Cleantech Market Intelligence
With Developer Program, Nest Raises Questions
This week Nest Labs introduced its Nest Developer Program, which integrates smart devices for both home and lifestyle uses. The results suggest that energy efficiency is going mainstream without most people even knowing it. This program, which has already enrolled partners such as Mercedes-Benz, Whirlpool, Jawbone (UP24 maker), LIFX, and Logitech, allows communications between smart devices in order to influence and optimize their overall functionality. For example, the Nest thermostat could receive better information on a homeowner’s sleep/wake cycle, whereabouts, and habits from data transmitted through the UP24 bracelet. It can then incorporate this information into its intelligent algorithm for determining household heating and cooling patterns.
But that’s only a small part of it. Nest has already taken a stab at utility-scale demand response (DR) through its Rush Hour Rewards program for climate control, but the program can now enroll other energy-heavy appliances, such as washers and dryers, in the same DR events. Following device trends in electric vehicle charging, where smart communications are increasingly integrated and relied upon, it’s fair to speculate that this type of developer program has the potential to solve a lot of the problems utilities are currently facing as growing renewables penetration causes instability along the distribution grid.
The potential to optimize energy usage will grow significantly as cloud-based home energy management advances technologically and adds functionality. But the market is likely to experience setbacks as privacy issues are raised. Nest and Apple have both created privacy guidelines for data as it is communicated between devices, but protection and control over this information will still be an issue for customers. As public utilities incorporate software platforms for managing connected devices, it’s unlikely they will be able to avoid the type of pushback (seen here, here, and here) that has hindered the deployment of smart meters.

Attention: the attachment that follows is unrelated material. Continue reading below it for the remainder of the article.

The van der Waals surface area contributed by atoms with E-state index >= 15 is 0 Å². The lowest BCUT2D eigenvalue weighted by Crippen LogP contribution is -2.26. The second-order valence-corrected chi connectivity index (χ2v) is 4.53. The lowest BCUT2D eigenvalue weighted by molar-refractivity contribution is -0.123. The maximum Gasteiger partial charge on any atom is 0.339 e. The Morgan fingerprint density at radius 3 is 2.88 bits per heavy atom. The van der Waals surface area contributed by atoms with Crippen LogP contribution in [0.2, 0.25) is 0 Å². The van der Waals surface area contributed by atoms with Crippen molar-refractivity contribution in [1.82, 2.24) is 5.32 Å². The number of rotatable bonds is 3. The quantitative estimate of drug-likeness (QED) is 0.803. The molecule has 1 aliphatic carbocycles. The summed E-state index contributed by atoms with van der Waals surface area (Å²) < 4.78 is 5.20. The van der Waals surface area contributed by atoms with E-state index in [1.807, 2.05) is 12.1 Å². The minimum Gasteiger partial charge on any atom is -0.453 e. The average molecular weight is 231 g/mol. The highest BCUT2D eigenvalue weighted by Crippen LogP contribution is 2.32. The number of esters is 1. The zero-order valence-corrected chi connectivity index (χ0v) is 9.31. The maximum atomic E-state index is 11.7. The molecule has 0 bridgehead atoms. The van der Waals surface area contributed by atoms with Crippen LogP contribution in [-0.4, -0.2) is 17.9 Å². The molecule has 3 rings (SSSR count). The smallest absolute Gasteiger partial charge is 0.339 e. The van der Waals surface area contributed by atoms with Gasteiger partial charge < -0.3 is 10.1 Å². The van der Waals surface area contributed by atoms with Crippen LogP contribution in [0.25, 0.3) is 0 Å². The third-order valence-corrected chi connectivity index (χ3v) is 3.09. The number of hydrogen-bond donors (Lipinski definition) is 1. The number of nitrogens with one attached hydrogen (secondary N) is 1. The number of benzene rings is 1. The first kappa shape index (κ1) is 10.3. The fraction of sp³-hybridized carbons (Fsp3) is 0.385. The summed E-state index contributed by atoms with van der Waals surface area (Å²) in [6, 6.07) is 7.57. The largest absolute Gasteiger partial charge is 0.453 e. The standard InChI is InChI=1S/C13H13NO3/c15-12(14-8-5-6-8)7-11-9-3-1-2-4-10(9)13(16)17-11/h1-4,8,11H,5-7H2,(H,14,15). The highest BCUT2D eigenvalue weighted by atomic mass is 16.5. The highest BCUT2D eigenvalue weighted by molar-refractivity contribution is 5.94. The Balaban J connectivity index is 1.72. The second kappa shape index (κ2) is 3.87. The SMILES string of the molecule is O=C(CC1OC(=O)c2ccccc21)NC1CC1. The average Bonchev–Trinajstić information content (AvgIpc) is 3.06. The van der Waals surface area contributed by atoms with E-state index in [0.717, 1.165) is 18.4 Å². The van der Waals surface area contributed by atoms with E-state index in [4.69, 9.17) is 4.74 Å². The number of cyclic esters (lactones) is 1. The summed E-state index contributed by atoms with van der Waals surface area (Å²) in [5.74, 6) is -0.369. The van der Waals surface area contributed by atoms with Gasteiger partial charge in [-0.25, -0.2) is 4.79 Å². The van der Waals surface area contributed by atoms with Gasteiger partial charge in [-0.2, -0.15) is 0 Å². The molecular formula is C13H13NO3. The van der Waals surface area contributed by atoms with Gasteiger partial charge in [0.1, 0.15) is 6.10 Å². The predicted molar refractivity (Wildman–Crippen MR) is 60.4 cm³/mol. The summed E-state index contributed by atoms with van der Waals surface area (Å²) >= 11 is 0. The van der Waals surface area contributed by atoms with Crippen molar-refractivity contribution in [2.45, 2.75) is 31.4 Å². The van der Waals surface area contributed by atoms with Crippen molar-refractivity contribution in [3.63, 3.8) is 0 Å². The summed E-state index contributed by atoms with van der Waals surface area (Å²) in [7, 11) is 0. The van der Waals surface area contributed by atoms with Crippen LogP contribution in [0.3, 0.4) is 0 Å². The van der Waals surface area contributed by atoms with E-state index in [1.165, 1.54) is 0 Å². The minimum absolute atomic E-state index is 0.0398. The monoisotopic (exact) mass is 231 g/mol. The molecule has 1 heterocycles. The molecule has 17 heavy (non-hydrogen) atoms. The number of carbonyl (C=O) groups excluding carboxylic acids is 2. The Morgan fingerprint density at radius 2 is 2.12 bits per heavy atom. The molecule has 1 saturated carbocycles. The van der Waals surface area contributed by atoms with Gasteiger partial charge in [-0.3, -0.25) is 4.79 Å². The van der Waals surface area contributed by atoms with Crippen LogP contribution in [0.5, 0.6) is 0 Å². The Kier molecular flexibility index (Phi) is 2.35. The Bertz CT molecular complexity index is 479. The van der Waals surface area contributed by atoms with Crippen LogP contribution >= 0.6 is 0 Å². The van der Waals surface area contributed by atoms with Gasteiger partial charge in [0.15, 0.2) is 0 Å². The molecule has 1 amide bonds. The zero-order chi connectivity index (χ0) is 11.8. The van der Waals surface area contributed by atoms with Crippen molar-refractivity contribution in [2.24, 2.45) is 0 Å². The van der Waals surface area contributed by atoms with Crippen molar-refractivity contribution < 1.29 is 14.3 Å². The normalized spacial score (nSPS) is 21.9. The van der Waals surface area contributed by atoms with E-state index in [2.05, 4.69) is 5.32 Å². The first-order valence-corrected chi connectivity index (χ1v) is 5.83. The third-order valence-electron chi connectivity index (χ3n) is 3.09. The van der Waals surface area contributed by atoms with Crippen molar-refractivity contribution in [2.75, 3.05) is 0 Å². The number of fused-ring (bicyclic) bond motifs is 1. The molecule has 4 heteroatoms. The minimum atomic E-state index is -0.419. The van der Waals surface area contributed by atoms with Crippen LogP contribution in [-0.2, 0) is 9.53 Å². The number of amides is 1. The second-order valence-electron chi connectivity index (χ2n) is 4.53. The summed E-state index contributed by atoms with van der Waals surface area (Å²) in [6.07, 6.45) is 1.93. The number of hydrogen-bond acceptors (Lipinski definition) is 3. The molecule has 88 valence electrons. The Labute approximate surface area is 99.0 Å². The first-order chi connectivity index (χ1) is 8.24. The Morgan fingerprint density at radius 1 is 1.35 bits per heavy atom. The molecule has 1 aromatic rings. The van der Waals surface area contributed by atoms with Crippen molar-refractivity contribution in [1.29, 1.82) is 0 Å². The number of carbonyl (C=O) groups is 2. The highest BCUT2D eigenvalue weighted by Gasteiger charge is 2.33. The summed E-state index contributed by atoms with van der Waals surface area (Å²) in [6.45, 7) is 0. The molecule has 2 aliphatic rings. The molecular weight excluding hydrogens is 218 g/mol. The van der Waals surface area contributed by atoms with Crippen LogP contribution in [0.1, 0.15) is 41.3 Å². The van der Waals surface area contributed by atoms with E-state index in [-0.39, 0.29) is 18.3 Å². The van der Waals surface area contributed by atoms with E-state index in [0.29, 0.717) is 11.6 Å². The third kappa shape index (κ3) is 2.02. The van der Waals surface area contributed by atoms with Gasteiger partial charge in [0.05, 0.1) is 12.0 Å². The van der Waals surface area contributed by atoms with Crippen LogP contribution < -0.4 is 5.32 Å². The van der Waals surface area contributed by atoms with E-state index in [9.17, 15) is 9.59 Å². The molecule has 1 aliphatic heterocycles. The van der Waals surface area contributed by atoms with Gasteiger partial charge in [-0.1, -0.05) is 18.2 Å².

Another question inherent in this move to a connected life is how the interaction between devices and software will take shape. Nest and its associated partners have built value propositions off the premium quality of their networked thermostats and the software that controls them. But competitors like EcoFactor and EnergyHub build value off the ability be flexible in the devices they connect to – asking if premium devices are really all that necessary to realize the same gains. When you involve multiple customer demographics (with different levels of income and values) and budget-conscious public organizations, different needs and limitations will require different solutions. There’s no denying that people become emotionally connected to well-made, well-designed hardware – and they will pay a premium for it. But, as the cellphone industry has shown, there are limitations in terms of hardware development. So how long will the novelty last for thermostats?